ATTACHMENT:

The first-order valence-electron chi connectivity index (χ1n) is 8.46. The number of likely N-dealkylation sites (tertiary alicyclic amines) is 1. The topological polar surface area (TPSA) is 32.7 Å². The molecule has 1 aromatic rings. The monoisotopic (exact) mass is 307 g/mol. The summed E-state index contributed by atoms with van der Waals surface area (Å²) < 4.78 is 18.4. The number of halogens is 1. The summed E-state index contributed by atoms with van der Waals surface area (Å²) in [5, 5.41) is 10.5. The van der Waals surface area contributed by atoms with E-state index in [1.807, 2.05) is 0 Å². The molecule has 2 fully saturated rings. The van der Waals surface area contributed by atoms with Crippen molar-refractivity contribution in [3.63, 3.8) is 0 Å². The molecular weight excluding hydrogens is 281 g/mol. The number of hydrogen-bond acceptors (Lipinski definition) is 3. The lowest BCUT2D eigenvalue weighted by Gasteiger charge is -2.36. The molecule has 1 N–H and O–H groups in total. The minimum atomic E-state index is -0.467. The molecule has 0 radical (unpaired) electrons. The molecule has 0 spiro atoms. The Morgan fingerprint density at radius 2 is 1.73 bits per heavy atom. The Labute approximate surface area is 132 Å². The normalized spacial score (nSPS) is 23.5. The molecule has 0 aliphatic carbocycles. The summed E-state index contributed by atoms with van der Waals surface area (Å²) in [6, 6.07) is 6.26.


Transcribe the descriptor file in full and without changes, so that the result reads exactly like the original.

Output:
The first-order valence-electron chi connectivity index (χ1n) is 8.46. The number of likely N-dealkylation sites (tertiary alicyclic amines) is 1. The topological polar surface area (TPSA) is 32.7 Å². The molecule has 1 aromatic rings. The monoisotopic (exact) mass is 307 g/mol. The summed E-state index contributed by atoms with van der Waals surface area (Å²) < 4.78 is 18.4. The number of halogens is 1. The summed E-state index contributed by atoms with van der Waals surface area (Å²) in [5, 5.41) is 10.5. The van der Waals surface area contributed by atoms with E-state index in [1.807, 2.05) is 0 Å². The molecule has 2 fully saturated rings. The van der Waals surface area contributed by atoms with Crippen molar-refractivity contribution in [3.63, 3.8) is 0 Å². The molecular weight excluding hydrogens is 281 g/mol. The number of hydrogen-bond acceptors (Lipinski definition) is 3. The lowest BCUT2D eigenvalue weighted by Gasteiger charge is -2.36. The molecule has 1 N–H and O–H groups in total. The minimum atomic E-state index is -0.467. The molecule has 0 radical (unpaired) electrons. The molecule has 0 spiro atoms. The Morgan fingerprint density at radius 2 is 1.73 bits per heavy atom. The Labute approximate surface area is 132 Å². The normalized spacial score (nSPS) is 23.5. The molecule has 0 aliphatic carbocycles. The summed E-state index contributed by atoms with van der Waals surface area (Å²) in [6, 6.07) is 6.26.